ANCHORAGE, Alaska (AP) — An ice jam has caused widespread flooding in the community of Buckland, in northwest Alaska, officials said Thursday.

“Even using hip waders, I can’t leave my house because the water is too deep,” said Nathan Hadley Jr., the vice mayor of Buckland. He called the flooding the worst he’s seen in two decades there.

“Most of the town has been inundated, and the access road to the airport has been cut off by the floodwaters,” said Scott Berg, a meteorologist with the National Weather Service in Fairbanks.

There are volunteers using boats to take people around town, to the store and to deliver people to the air strip or pick them up for one of the two daily flights into town, Hadley said.

At least three families were evacuated overnight because of the raging water and ice, including one family because huge chunks were hitting the house on a street fronting the river, he said.

The ice jam on the Buckland River is about a quarter-mile below the community.


National Weather Service and local officials anticipate the water levels will stay high and fluctuate a little until the ice jam breaks, said Jeremy Zidek, a spokesman for the Alaska Division of Homeland Security and Emergency Management.

“The good news is that there’s not a lot of ice above the community, so it’s not anticipated that the jam will worsen, that water will just take some time to push that out into the ocean,” when it will allow the water level to drop, Zidek said.

It’s difficult to predict when the ice jam could break, said Crane Johnson, a hydrologist with the weather service’s Alaska-Pacific River Forecast Center.

“It could be hours, could be a day or two,” he said.

Hadley said they are expecting a surge of water from melting snow later Thursday because it has been a warm day.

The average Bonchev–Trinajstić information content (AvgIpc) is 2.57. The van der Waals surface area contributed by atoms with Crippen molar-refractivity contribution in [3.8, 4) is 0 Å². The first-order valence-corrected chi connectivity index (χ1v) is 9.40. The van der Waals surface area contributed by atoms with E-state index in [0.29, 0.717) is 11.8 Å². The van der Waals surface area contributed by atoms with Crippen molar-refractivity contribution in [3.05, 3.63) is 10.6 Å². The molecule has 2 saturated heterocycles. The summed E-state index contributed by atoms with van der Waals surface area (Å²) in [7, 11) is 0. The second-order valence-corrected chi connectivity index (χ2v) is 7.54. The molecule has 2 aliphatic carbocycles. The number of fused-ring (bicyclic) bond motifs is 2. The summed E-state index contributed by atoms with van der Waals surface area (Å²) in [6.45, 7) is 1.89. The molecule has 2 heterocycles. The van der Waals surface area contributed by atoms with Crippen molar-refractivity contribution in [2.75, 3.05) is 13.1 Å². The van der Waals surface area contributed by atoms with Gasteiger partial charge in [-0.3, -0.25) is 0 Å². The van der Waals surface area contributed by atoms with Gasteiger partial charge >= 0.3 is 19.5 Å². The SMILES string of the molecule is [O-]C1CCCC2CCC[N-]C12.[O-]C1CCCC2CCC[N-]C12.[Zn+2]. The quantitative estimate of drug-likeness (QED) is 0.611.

Homes in Buckland are built on stilts, and officials reported that water levels have come up to the bottom of homes, but have not gotten into anyone’s homes very much, Zidek said. Four-wheelers and snowmobiles in low-lying areas have been covered in water.


Haldey believes there may be water damage to some homes.

The three families in the community of about 500 people on the state’s northwest coast that evacuated have moved in with other family members or friends.

There are two shelters ready to go, but so far no one has gone to them. One shelter is for people who have not been vaccinated and need to quarantine after returning to the village, and who are awaiting COVID-19 rapid test results, Hadley said. The other is in an old city building. If needed, the school could be used as another shelter.

The community’s water plant and distribution system were operational, and water has not gone over the city’s protective dike.

The city also continues to generate electricity. While there were reports of fuel tanks spilling over, Zidek said the main fuel storage facility remains functional.

“Their critical infrastructure doesn’t seem to have any type of major damage,” he said.

Town and tribal officials met Wednesday to formulate a plan for possible flooding when the water began to rise. No one expected it to happen that quickly or for the water to rise as fast as it did.


Hadley was cooking a late dinner Wednesday night and watched huge chunks of ice moving pretty quickly on the river as he looked out his kitchen window.

“I took my eyes off for a few minutes, and looked back out, and the water was rushing inland,” he said.

He shut the cooker off, put on his hip waders and went out to move his two boys’ motorcycles, snowmobile and his truck.

“My house is on a high ground, and within a half hour my whole area was under water,” he said.

Buckland is an Inupiat Eskimo village about 475 miles (764 km) northwest of Anchorage.